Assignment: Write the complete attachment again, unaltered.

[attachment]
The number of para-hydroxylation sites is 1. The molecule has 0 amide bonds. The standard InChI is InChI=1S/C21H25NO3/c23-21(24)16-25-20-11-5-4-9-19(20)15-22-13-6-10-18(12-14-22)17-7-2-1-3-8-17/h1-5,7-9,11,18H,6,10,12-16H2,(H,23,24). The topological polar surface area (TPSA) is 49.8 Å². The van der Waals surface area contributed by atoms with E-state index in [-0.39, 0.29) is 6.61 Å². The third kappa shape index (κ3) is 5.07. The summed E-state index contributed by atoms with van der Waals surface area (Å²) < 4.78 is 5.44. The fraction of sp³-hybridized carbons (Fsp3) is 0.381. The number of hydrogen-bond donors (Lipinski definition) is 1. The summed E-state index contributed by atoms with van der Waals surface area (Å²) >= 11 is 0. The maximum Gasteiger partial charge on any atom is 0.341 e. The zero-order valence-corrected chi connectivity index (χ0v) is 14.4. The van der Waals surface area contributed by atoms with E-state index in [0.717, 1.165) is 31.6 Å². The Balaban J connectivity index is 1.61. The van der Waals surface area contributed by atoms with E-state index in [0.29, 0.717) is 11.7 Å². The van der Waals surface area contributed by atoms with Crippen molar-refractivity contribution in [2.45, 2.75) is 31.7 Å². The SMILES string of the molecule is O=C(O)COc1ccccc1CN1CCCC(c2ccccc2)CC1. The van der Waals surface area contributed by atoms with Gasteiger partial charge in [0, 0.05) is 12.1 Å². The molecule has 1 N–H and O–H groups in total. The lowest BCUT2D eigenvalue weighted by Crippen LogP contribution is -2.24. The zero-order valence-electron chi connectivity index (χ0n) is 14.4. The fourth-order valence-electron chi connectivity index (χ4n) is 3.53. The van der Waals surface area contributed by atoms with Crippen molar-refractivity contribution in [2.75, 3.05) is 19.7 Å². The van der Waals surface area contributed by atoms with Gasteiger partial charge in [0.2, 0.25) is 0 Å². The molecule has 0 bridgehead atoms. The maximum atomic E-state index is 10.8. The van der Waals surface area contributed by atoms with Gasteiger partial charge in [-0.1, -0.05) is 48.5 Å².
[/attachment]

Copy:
The number of para-hydroxylation sites is 1. The molecule has 0 amide bonds. The standard InChI is InChI=1S/C21H25NO3/c23-21(24)16-25-20-11-5-4-9-19(20)15-22-13-6-10-18(12-14-22)17-7-2-1-3-8-17/h1-5,7-9,11,18H,6,10,12-16H2,(H,23,24). The topological polar surface area (TPSA) is 49.8 Å². The van der Waals surface area contributed by atoms with E-state index in [-0.39, 0.29) is 6.61 Å². The third kappa shape index (κ3) is 5.07. The summed E-state index contributed by atoms with van der Waals surface area (Å²) < 4.78 is 5.44. The fraction of sp³-hybridized carbons (Fsp3) is 0.381. The number of hydrogen-bond donors (Lipinski definition) is 1. The summed E-state index contributed by atoms with van der Waals surface area (Å²) >= 11 is 0. The maximum Gasteiger partial charge on any atom is 0.341 e. The zero-order valence-corrected chi connectivity index (χ0v) is 14.4. The van der Waals surface area contributed by atoms with E-state index in [0.717, 1.165) is 31.6 Å². The Balaban J connectivity index is 1.61. The van der Waals surface area contributed by atoms with E-state index in [0.29, 0.717) is 11.7 Å². The van der Waals surface area contributed by atoms with Crippen molar-refractivity contribution in [2.45, 2.75) is 31.7 Å². The SMILES string of the molecule is O=C(O)COc1ccccc1CN1CCCC(c2ccccc2)CC1. The van der Waals surface area contributed by atoms with Gasteiger partial charge in [0, 0.05) is 12.1 Å². The molecule has 1 N–H and O–H groups in total. The lowest BCUT2D eigenvalue weighted by Crippen LogP contribution is -2.24. The zero-order valence-electron chi connectivity index (χ0n) is 14.4. The fourth-order valence-electron chi connectivity index (χ4n) is 3.53. The van der Waals surface area contributed by atoms with Crippen molar-refractivity contribution in [2.75, 3.05) is 19.7 Å². The van der Waals surface area contributed by atoms with Gasteiger partial charge in [0.2, 0.25) is 0 Å². The molecule has 0 bridgehead atoms. The maximum atomic E-state index is 10.8. The van der Waals surface area contributed by atoms with Gasteiger partial charge in [-0.1, -0.05) is 48.5 Å².